One person has died and several were injured as police clashed with
protesters in Indian administered Kashmir during the fifth phase of
seven-phased elections on Saturday.
Violence broke out early in the fifth phase of elections in Indian-administered Kashmir. Hundreds of anti-election protesters took to streets in Koil village of Pulwama district in Southern Kashmir and staged demonstrations. The demonstrators met resistance from the police.
Police also chased away demonstrators at several other places in the district.
Ishtiyaq Ahmad Ashai is the top civilian official in Pulwama district. "At Karimabad and Paigaon we had some minor incidents which have been brought under control, however some of our police personnel got injured," he said. "However at Koil, fire had to open [there was firing] which has resulted in injuries to three persons, who have been shifted to hospital."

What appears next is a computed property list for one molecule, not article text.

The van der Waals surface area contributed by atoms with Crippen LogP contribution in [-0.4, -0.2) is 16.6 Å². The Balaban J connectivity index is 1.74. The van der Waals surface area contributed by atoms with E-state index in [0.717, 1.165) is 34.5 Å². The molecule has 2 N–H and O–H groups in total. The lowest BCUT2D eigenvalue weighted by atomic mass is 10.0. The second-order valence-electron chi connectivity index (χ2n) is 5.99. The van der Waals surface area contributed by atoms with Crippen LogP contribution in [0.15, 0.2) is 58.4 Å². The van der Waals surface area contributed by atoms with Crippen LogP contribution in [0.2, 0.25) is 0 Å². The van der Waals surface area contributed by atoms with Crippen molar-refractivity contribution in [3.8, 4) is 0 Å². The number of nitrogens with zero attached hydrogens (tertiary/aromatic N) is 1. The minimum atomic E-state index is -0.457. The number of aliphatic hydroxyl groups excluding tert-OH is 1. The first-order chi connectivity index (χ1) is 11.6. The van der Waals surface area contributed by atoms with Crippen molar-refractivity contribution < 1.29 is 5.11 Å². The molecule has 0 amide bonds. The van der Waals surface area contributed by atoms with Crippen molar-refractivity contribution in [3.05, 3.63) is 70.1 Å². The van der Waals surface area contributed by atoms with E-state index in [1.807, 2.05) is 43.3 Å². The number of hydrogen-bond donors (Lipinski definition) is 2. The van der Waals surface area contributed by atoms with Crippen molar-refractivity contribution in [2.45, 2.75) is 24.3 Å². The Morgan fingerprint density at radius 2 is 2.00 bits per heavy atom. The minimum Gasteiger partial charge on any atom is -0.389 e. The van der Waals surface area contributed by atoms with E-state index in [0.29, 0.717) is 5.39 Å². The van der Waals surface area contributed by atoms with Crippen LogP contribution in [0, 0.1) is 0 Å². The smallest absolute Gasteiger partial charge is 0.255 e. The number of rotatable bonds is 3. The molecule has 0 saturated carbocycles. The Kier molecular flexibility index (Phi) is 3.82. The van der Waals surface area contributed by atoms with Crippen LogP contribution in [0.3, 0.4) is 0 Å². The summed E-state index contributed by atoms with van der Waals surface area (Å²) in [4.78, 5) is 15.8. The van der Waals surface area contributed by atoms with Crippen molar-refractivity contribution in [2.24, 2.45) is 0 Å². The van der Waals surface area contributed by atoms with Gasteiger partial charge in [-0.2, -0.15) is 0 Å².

Early in the morning an undeclared curfew was in efffect in Srinagar and major towns to prevent separatist marches. Eleven constituencies spread over three districts in Kashmir went to the polls Saturday.
Kashmiri separatists have called for a voting boycott, citing the fact that India uses elections to justify its control over the region. Most of the separatists have been either detained or put under house arrest in the last two months to prevent the poll boycott campaign. Some of them have been booked under the infamous Public Safety Act that allows detention without a trial for up to two years. Undeclared curfews and restrictions have prevented Friday prayers in Kashmir's largest mosque for the last six weeks.
Despite the boycott call an unprecedented number of people have cast their votes in the first four phases of voting.
The heavy turn out in Kashmir, where anti-India sentiment runs deep, has surprised many Kashmiri analysts. Weeks before the polls began, Kashmir had seen some of the largest pro-freedom demonstrations in decades.
The seven phased staggered voting process in Kashmir began on November 17 and will conclude on December 24.
The staggered process allows authorities to move and deploy thousands of troops in each area to prevent violence and poll disruptions.